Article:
Breast ironing is the pounding and massaging of a girl’s breasts to stop them from developing. It is practised mainly in West and Central Africa – Benin, Chad, Ivory Coast, Guinea-Bissau, Guinea-Conakry, Kenya, Togo and Zimbabwe – as well as Cameroon and South Africa. Mothers or female relatives usually use hard or heated objects including stones, spatulas and pestles to flatten the breast.
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The German development agency GIZ and the National Network of Aunties (RENATA), a Cameroon-based nongovernmental organization found out that 25 percent of the 5,000 girls and women interviewed in a 2005 survey had been subjected to some form of breast ironing.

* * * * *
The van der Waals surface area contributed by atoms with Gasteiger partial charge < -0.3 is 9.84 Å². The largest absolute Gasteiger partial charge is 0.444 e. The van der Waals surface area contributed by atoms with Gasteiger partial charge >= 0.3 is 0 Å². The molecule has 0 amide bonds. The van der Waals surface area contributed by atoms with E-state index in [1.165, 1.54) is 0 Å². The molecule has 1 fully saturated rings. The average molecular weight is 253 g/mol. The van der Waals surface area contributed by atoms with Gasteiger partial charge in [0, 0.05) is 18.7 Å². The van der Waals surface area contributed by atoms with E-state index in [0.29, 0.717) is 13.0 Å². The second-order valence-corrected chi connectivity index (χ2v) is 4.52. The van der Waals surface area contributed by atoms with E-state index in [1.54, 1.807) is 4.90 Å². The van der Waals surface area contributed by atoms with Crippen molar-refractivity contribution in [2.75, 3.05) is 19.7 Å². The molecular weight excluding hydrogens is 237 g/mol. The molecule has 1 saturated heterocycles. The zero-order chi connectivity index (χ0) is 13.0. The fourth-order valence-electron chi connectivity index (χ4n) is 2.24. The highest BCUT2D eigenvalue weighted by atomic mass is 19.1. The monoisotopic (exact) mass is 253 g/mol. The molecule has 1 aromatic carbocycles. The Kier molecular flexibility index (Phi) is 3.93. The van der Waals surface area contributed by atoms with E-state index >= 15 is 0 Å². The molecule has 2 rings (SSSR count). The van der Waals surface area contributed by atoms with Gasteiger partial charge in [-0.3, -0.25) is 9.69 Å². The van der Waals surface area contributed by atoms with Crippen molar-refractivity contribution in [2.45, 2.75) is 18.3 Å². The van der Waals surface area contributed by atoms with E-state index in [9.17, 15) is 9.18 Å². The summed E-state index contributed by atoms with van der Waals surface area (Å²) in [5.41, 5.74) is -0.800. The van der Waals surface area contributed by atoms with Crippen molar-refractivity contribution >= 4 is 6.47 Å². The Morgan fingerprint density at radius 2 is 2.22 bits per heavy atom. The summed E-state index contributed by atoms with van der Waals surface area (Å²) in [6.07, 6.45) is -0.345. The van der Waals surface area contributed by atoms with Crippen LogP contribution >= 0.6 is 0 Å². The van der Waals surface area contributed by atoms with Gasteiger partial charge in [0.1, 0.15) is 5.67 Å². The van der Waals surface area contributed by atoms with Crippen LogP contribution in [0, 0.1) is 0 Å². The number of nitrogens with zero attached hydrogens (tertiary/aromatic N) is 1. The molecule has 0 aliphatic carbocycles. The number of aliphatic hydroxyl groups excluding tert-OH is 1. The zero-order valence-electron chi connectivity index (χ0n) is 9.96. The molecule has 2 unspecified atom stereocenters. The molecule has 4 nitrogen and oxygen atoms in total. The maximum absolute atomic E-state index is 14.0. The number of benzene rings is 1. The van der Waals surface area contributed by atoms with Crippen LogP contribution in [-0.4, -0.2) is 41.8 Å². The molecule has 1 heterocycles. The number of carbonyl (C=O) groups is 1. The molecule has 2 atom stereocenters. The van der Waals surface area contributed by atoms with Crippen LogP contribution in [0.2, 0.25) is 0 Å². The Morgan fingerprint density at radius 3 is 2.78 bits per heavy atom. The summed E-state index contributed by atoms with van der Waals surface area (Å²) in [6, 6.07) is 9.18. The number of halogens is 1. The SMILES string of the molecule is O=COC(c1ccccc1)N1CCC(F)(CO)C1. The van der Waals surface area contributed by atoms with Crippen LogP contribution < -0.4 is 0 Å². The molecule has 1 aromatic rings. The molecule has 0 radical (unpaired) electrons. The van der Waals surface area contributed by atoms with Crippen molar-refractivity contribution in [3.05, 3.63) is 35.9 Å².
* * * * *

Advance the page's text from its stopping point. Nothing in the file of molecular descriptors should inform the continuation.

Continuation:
There is no known law against breast ironing despite efforts by survivors and rights agencies to get the governments to ban the practice. No one has been arrested or convicted in Cameroon for breast ironing despite the over four million victims.